April 25, 2005
Good Weekend in Rant Form
AEJ and I had a pretty good weekend, although this post may sound unreasonably pissy. (My apologies in advance.) I have a bit of a cold, and I think it’s making me cranky.
On Friday night, we attended “Beyond the Machine,” a concert by the Juilliard Electric Ensemble. The highlight was definitely Steve Bryant‘s new piece, Veo Lux, for string quartet and electronics. It’s pretty rockin’, but I wish there were two more movements. (It’s lone, 6-minute movement, is very hip, but I want more!)
I also liked a piece by Milicia Paranosic. It melded Bulgarian vocal singing with electronics, but I wished it had used a lot more of the vocalization. (The melding of the two was great, and I thought it was the piece’s highlight, but I wanted a lot more.) The work, like many on the program, also included projections, but I thought they were unnecessary, as the music had the power to stand on its own.
The rest of the concert, I have to say, ranged from somewhat tolerable to infuriating. I have some major pet peeves in music, and various pieces on the program managed to nail them, unfortunately. When it comes to electronics in music, I need them to accomplish something truly special. If a skilled orchestrator can get more interesting sounds out of an acoustic ensemble than you can get using electronics, don’t bother using electronics. Amplification: cool. Distortion: cool. Tape parts that are crucial to the musical success of a piece: very possibly cool.
Sound effects that aren’t very interesting and could be more interesting if made by a musician rather than a tape part or a silly computer patch: not cool.
Tape parts simply because you think it’s cool to have a tape part: not cool.
Spoken pretentious narration on top of uninteresting music: way, way not cool.
Wow, I hate Spoken Word on top of music. Ugh. I’ve heard it work, and if you’re a composer who can actually make it work and not seem embarrassing, you get some major points from me. But really, why have text that tells me what I’m supposed to be thinking? If the answer is “because the music isn’t powerful enough to tell you on its own,” then maybe this isn’t the piece that composer should be writing. If the text gives me any mental association with those old recordings of William Shatner performing “Mr. Tambourine Man” — and the composer is serious — then they’ve blown it, and I’m likely becoming increasing irritated as I sit there waiting for it to end.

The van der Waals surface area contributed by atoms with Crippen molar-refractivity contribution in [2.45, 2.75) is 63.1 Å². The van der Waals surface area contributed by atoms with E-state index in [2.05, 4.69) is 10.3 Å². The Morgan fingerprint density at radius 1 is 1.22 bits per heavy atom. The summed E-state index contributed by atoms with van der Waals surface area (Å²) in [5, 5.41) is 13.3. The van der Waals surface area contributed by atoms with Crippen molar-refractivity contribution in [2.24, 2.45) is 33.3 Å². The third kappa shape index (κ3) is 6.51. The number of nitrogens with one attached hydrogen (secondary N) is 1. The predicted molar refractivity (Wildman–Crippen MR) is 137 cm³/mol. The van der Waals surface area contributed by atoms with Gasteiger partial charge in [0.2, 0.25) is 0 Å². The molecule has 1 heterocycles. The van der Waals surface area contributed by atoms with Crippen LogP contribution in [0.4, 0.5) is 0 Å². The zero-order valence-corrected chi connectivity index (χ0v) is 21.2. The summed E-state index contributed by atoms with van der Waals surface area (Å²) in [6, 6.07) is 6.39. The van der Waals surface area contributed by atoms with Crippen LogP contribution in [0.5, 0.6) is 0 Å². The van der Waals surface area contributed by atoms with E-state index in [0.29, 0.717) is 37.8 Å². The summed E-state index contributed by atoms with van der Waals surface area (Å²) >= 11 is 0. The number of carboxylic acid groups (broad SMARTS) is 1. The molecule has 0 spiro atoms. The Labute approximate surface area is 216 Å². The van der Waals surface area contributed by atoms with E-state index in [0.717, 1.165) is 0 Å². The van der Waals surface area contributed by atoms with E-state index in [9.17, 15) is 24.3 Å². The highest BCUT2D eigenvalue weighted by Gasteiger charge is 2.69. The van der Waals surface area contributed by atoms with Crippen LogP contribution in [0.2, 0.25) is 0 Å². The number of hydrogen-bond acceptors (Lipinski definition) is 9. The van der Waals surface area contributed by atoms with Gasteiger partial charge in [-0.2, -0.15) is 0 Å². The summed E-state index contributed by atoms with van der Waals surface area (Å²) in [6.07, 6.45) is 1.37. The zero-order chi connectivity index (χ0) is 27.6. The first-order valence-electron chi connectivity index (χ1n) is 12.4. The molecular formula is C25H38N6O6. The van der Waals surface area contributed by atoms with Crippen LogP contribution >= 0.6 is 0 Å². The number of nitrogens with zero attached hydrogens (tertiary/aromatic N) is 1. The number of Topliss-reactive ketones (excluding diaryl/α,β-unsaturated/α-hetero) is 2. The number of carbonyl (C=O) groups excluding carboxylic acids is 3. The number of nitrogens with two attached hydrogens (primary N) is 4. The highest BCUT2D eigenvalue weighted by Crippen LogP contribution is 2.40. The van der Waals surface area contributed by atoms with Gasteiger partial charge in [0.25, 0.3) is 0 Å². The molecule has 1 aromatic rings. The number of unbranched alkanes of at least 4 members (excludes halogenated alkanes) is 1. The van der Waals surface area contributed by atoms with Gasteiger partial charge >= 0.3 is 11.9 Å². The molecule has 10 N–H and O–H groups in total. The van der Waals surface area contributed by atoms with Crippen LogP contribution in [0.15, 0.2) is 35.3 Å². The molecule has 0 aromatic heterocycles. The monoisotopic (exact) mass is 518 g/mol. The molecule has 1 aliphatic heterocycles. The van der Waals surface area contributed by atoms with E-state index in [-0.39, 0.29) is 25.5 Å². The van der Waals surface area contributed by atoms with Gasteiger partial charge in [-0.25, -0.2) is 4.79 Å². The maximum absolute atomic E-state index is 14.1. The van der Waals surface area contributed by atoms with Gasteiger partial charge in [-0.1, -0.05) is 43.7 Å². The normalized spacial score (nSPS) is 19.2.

Wow. I had no idea this was going to turn into a big rant. Maybe I shouldn’t blog before my coffee kicks in.
The rest of the weekend was excellent. AEJ and I had a perfectly lazy time on Saturday, renting “Sideways” (it really was a great as everybody said), and going out to dinner to a tasty tapas place just a few blocks from the apartment. The place has been open for quite a while, but we’d never tried it. It was fun to finally check it out and see that it’s truly tasty, and we’ve gained a new dinner option for the future.
When we got home after dinner, we watched “Oceans 12.” (It was a big DVD day.) I was pretty disappointed. Whereas “Oceans 11” was laid back and “cool,” “Oceans 12” was just slow. The plot was far-fetched and not interesting, and when the movie tried to surprise me, I felt like I was expecting to be surprised at that point. Watching it made me wish that I’d bought “Sideways” and rented “Oceans 12,” rather than the other way around. Oh well.
On Sunday we walked through Central Park to the East Side and did a little browsing in the stores on Fifth Avenue. Then we came back (without actually buying anything!), took a little nap, and then headed to an amazing dinner at Mesa Grill. I hadn’t been there for a few years, and wow, it was delicious. AEJ started with these little chicken tacos whose presentation was as top-notch as their flavor. They came on a glass platter with two mini tortillas, two chicken skewers, a little cup of spicy sauce, and a small stack of grilled onions. It was like a mini-fajita appetizer.
I had the shrimp and roasted garlic corn tamale. Yummy, yummy. For our entrees, AEJ had what seems to be the best entree they serve: New Mexican spice rubbed pork tenderloin with bourbon Ancho chile sauce and a sweet potato tamale with crushed pecan butter. Holy wow. It was amazing. The pork was perfect — juicy and tender — and the sweet potato tamale was good and sweet — a perfect complement to the much saltier pork. The chef, Bobby Flay, totally nailed this dish.
I had the grilled red snapper with tomato-New Mexico red chile sauce and creamy green chile rice. It was tasty, but the snapper was slightly charred (on purpose), and mixed with the red chile sauce, it was a little too strongly “smoked” tasting. The rice was amazing, almost risotto-like, but I felt like the snapper was a slight misstep, at least compared to AEJ’s flawless entree.
Sadly, I have no photos of this weekend’s meals. Boy howdy, though, those two dinners were great.
After dinner, we came home and watched the pilot episode of “The Greatest American Hero.” (Yes, I bought the DVDs of the first season. I’ll buy just about anything. I like to think of it as supporting the economy.) I remember loving this show when I was a kid, but I don’t remember any specific episodes. The pilot had some problems — yes, that’s stating the obvious — but it was fun. I doubt we’ll make it through the whole first season, but we may make it further than we did on the absolutely terrible Land of the Lost DVD set.